Credit unions were unfairly lumped in with the Wall Street banks when regulators enacted legislation to curb the risky behavior and investments that led to one of the nation’s worst recessions in history. For the last decade, community-based financial institutions – some with few resources – have had to keep up with new requirements intended for the bad actors that caused the crisis. As a result, 2,528 credit unions have merged out of existence or been forced to shut their doors for good while the largest financial institutions, bailed out by taxpayers, continue to grow. The time is ripe for Congress to reevaluate the merits of a modernized Glass-Steagall Act.
The banking industry has been fined $243 billion since the financial crash of 2008. *
* Goldstein, S. (2018, Feb. 24). Here’s the staggering amount banks have been fined since the financial crisis.
From 2008 to 2017, the National Credit Union Administration (NCUA) chartered only 29 new federal credit unions while, during that same period, 2,528 credit unions closed or merged out of existence.*
* National Credit Union Administration. 2018. Credit Union Chartering Events (Download).
NAFCU’s whitepaper outlines how a modern Glass-Steagall Act would protect American consumers from the exploitive behavior of “too big to fail” institutions. It also discusses how the act could help limit the economic impact of these institutions in the event of an economic downturn.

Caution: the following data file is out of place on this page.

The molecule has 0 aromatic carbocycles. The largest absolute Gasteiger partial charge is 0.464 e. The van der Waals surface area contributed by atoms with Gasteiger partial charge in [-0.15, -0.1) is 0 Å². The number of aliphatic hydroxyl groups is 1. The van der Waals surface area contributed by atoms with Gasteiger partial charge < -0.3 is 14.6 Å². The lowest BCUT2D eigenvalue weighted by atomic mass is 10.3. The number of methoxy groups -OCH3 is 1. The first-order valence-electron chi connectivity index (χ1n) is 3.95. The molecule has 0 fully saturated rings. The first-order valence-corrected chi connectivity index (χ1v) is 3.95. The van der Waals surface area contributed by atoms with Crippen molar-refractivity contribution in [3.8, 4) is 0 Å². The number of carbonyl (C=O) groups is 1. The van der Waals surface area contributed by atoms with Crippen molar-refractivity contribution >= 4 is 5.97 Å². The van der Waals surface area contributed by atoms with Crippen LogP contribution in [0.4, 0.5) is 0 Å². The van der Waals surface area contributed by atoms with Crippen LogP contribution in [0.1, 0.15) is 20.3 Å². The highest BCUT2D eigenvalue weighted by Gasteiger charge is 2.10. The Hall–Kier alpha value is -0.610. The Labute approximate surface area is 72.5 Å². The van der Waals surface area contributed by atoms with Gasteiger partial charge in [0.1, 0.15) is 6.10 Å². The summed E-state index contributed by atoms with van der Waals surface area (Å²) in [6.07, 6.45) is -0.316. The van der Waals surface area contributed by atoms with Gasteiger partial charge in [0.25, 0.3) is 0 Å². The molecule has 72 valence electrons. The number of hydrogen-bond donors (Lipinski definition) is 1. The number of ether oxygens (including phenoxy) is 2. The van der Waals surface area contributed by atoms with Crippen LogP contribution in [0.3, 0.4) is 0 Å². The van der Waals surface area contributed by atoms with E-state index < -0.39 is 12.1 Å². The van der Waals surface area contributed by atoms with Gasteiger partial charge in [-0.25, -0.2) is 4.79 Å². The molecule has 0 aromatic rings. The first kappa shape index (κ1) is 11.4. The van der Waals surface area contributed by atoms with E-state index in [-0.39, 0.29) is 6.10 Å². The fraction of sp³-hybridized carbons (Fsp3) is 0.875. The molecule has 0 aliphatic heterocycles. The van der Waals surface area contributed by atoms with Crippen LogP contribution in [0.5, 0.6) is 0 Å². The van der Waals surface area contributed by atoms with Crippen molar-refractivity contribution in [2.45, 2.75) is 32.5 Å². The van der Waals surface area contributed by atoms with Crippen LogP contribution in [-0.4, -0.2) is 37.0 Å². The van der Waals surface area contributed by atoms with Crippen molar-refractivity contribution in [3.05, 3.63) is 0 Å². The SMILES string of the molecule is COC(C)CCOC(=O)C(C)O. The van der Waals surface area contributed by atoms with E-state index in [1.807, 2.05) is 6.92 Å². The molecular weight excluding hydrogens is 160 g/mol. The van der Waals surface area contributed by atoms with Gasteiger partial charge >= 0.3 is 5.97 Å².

Specifically, the Act could:
- protect consumers against future financial crises;
- ensure traditional depositories can continue to thrive in a stable financial marketplace;
- reduce the competitive inequalities and moral hazard that arises when large banks take risks on consumer deposits to generate profits;
- improve overall financial stability in times of stress by separating commercial and investment banking.
To learn more about this analysis, please download NAFCU’s whitepaper below.
The Glass-Steagall Act (GSA) is the modern name given to the Banking Act of 1933, which was established in response to the stock market collapse and depression in the late 1920s. The legislation established many safeguards to protect private citizens in the future, but most notably it created the Federal Deposit Insurance Corporation (FDIC), which insures private bank funds for consumers.
However, in 1999, the Gramm-Leach-Bliley Act (GLBA) effectively repealed several key sections of the GSA, resulting in an under-regulated environment that benefited large institutions by incentivizing megamergers. This resulted in the creation of institutions that are able to engage in virtually unlimited activities, oftentimes outside the reach of federal and state regulators.
Eventually, this unregulated environment resulted in the consolidation of commercial and investment banks into large financial conglomerates and gave rise to the current ensemble of “too big to fail” institutions, whose losses during the financial crisis accounted for three-fifths of worldwide losses recorded from mid-2007 to the spring of 2010.
In recent years, several bipartisan efforts have voiced support for the reinstatement of the GSA, raising concerns of “too big to fail” institutions.